That being said. . .there are prescriptions in Scripture that tell us to sever ties. Because the gospel is the main issue, anything that messes with that is reason to divide. Remember the strong words of Paul: “let him be accursed.” There is no room for a changing or denial of the gospel. The Apostle John fleshed that out for us (pun intended as you shall soon see). “By this you know the Spirit of God: every spirit that confesses that Jesus Christ has come in the flesh is from God, and every spirit that does not confess Jesus is not from God. This is the spirit of the antichrist, which you heard was coming and now is in the world already,” (1 John 4:2-3).  To deny that Jesus came in the flesh is to deny the gospel, as Christ’s humanity is just as important as his divinity. Without one or the other, salvation is not possible, thus the gospel is no gospel. John told us, “If anyone comes to you and does not bring this teaching [Jesus in the flesh], do not receive him into your house or give him any greeting, for whoever greets him takes part in his wicked works,” (2 John 10-11).  Thus, if anything, one should be able to see that changing the gospel is reason for separation.

Last point before I get to answering the question. When the Apostle Paul wrote to the church of Rome, after explaining the gospel and doctrines of the faith, he started to apply it to daily living. In chapter 14, he dealt with the issues of matters not so black and white within Scriptures. Some people didn’t mind eating meat, others abstained eating only vegetable. Some celebrated holidays that others thought they shouldn’t. To these matters he told the Romans (and us), “Each one should be fully convinced in his own mind,” (v. 5). This is what I would deem “the conscience clause.” If the matter is not clear in Scripture (in other words, we don’t have to do mental gymnastics to make it say what it doesn’t say), then we let conscience decide, and in the spirit of unity other believers let it be determined as such.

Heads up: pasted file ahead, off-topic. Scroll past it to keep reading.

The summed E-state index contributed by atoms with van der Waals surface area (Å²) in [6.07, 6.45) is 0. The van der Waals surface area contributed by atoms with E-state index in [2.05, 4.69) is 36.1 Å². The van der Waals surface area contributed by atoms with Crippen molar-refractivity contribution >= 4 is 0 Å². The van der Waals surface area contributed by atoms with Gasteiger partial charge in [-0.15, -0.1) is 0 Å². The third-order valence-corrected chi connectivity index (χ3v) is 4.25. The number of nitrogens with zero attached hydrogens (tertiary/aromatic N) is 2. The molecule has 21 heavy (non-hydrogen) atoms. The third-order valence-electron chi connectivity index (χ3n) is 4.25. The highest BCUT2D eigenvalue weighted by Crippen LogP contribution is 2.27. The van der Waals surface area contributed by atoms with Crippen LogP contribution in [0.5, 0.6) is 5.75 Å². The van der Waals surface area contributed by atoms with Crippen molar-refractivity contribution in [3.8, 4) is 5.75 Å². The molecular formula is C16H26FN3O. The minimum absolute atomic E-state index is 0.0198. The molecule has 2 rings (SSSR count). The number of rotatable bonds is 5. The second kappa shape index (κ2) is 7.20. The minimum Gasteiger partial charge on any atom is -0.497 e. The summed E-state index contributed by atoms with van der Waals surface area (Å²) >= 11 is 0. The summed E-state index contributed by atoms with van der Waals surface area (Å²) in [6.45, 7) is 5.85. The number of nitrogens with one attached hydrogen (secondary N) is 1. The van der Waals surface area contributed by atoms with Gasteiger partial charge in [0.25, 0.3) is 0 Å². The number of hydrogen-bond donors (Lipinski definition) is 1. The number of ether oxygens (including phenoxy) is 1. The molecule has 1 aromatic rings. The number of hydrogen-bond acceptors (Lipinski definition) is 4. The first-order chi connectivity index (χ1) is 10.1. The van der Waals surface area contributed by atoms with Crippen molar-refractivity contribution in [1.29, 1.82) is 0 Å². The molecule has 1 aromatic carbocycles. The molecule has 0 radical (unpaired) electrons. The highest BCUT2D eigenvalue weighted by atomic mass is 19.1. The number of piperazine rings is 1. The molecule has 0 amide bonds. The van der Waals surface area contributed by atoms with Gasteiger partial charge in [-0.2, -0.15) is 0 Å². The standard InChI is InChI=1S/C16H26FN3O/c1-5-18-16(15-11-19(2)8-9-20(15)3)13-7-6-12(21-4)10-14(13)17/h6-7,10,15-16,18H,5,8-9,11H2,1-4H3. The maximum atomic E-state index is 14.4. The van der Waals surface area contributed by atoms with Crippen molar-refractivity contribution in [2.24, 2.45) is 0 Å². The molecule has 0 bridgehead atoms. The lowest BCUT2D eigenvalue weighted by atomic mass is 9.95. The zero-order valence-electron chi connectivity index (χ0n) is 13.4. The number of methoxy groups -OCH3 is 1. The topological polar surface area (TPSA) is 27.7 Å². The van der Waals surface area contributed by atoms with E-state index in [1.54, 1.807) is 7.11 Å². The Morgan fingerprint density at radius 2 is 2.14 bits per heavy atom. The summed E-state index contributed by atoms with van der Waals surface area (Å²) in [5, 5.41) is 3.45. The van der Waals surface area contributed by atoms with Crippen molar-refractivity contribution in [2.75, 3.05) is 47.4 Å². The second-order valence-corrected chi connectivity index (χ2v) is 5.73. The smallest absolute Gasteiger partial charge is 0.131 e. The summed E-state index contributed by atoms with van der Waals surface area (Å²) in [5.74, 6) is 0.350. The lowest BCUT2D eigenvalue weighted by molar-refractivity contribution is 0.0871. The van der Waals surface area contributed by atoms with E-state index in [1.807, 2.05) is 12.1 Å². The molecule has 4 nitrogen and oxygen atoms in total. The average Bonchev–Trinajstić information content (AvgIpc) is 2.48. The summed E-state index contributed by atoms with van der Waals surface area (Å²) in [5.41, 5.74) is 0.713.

So let us take all that we’ve learned so far and apply it to denominations.

  1. The gospel is the central issue. There are cults that claim to be Christian, but deny the gospel or that which is pertinent to the gospel, thus changing the gospel. Two of the more widely accepted cults thought to be Christian but are not: The Church of Jesus Christ of Latter-Day Saints (following the teachings of Joseph Smith) and The Jehovah’s Witnesses (following the teachings of Judge Rutherford; begun by Charles Taze Russel). There are “denominations” who deny the Trinity which goes against clear biblical teaching, which changes the gospel, and thus are heretical and by definition cannot be part of the Church.
  2. Just because there are thousands of denominations does not mean that we are not on mission together. We may have our different ways (the how) we do missions and ministry, but we agree on what that mission is: to spread the gospel of Jesus Christ throughout the world.  We may have parted ways on how to do it, but we are united in that it must be done. Each of our ministries are useful to each other.